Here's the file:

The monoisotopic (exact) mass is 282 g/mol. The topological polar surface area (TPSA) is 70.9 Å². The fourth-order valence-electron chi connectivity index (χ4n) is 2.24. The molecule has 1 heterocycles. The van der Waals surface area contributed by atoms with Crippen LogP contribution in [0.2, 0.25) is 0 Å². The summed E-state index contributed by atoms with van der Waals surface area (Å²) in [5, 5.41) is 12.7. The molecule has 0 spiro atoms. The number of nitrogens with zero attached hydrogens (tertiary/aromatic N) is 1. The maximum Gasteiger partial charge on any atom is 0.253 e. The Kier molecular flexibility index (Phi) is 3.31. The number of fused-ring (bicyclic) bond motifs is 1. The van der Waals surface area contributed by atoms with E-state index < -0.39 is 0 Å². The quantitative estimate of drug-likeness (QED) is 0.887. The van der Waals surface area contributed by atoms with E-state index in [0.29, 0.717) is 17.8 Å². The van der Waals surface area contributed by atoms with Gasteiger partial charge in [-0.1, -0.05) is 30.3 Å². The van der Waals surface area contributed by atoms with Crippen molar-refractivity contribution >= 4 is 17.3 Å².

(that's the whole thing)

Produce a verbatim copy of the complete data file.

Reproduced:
The monoisotopic (exact) mass is 282 g/mol. The topological polar surface area (TPSA) is 70.9 Å². The fourth-order valence-electron chi connectivity index (χ4n) is 2.24. The molecule has 1 heterocycles. The van der Waals surface area contributed by atoms with Crippen LogP contribution in [0.2, 0.25) is 0 Å². The summed E-state index contributed by atoms with van der Waals surface area (Å²) in [5, 5.41) is 12.7. The molecule has 0 spiro atoms. The number of nitrogens with zero attached hydrogens (tertiary/aromatic N) is 1. The maximum Gasteiger partial charge on any atom is 0.253 e. The Kier molecular flexibility index (Phi) is 3.31. The number of fused-ring (bicyclic) bond motifs is 1. The van der Waals surface area contributed by atoms with E-state index < -0.39 is 0 Å². The quantitative estimate of drug-likeness (QED) is 0.887. The van der Waals surface area contributed by atoms with E-state index in [0.29, 0.717) is 17.8 Å². The van der Waals surface area contributed by atoms with Gasteiger partial charge in [-0.1, -0.05) is 30.3 Å². The van der Waals surface area contributed by atoms with Crippen molar-refractivity contribution >= 4 is 17.3 Å².